Working Paper No. 13-12

Divorce Spillover Effects: The Effects of Marriage Market Participation on Future Divorce Rates
Sheena Murray
November 2013

ABSTRACT

Theoretical models have predicted that marriage markets are highly sensitive to exogenous shocks in the pool of available singles. Some models predict that an increase in the pool of singles positively impacts divorce rates by decreasing search costs and increasing the probability of remarriage. Despite the growing collection of theoretical literature on this issue, empirical work on the subject has been extremely limited. Historically, natural experiments that generate increases in the pool of available spouses (for example divorce law liberalization) tend to impact divorce rates directly, making the separate effects difficult to identify. This paper contributes to the literature by using an innovative approach that provides an explicit empirical test of how fluctuations in the availability of marriage market participants affect divorce rates. I focus my analysis on border regions of each state and assess the impact of fluctuations in divorcee population in one state on the divorce rates of those in the neighboring states' border regions. Specifically, I test if state border counties are more affected than interior counties by the divorce rates of a neighboring state's border region. By utilizing cross-state border regions, I am able to identify the impact of increased singles in one state on the divorce rates of the border counties of a neighboring state, while controlling for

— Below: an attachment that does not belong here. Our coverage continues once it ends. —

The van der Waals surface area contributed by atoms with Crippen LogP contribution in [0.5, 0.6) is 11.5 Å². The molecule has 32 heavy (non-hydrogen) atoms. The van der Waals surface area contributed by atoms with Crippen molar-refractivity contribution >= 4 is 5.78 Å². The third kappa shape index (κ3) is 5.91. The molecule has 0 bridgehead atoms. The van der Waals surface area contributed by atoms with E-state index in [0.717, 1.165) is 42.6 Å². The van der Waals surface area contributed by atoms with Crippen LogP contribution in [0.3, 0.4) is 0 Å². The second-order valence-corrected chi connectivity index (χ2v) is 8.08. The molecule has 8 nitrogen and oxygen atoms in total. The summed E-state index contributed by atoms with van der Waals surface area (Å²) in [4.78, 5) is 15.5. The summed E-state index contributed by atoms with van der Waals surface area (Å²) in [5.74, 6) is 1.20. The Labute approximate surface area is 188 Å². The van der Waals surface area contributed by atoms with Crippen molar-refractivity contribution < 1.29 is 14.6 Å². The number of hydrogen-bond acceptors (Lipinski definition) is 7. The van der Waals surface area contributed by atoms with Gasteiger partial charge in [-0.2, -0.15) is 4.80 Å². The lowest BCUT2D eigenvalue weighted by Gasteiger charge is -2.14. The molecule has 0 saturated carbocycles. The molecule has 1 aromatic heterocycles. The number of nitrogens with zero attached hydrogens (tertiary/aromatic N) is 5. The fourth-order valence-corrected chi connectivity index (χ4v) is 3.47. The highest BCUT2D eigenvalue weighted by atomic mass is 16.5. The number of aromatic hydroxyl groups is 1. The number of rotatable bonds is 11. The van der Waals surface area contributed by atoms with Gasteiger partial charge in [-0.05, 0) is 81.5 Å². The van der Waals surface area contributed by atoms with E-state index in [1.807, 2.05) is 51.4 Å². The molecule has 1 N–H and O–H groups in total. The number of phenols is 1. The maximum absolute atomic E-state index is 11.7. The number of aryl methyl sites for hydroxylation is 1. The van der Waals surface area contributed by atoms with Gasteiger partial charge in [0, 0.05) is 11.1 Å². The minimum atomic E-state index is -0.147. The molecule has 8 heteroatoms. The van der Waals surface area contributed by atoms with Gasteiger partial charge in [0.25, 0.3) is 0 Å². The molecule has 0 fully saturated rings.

resident state divorce laws and labor market conditions. Despite the average effect being close to zero, I find a pattern of coefficients that strongly supports a divorce spillover effect. The relationship between population levels and spillover magnitudes is strongly predicted by the theoretical literature. The divorce rates of a state's border counties disproportionally increase in comparison to its interior regions, after a spike in the divorce rate of a neighboring state's border region, when the neighboring state's border population exceeds one's own state border population. The findings are robust to a number of specification alternatives and provide strong evidence that increased marriage market participants result in higher divorce rates.

 

JEL classification: J10, J12
Keywords: Marriage, Divorce, Matching, Divorce Law

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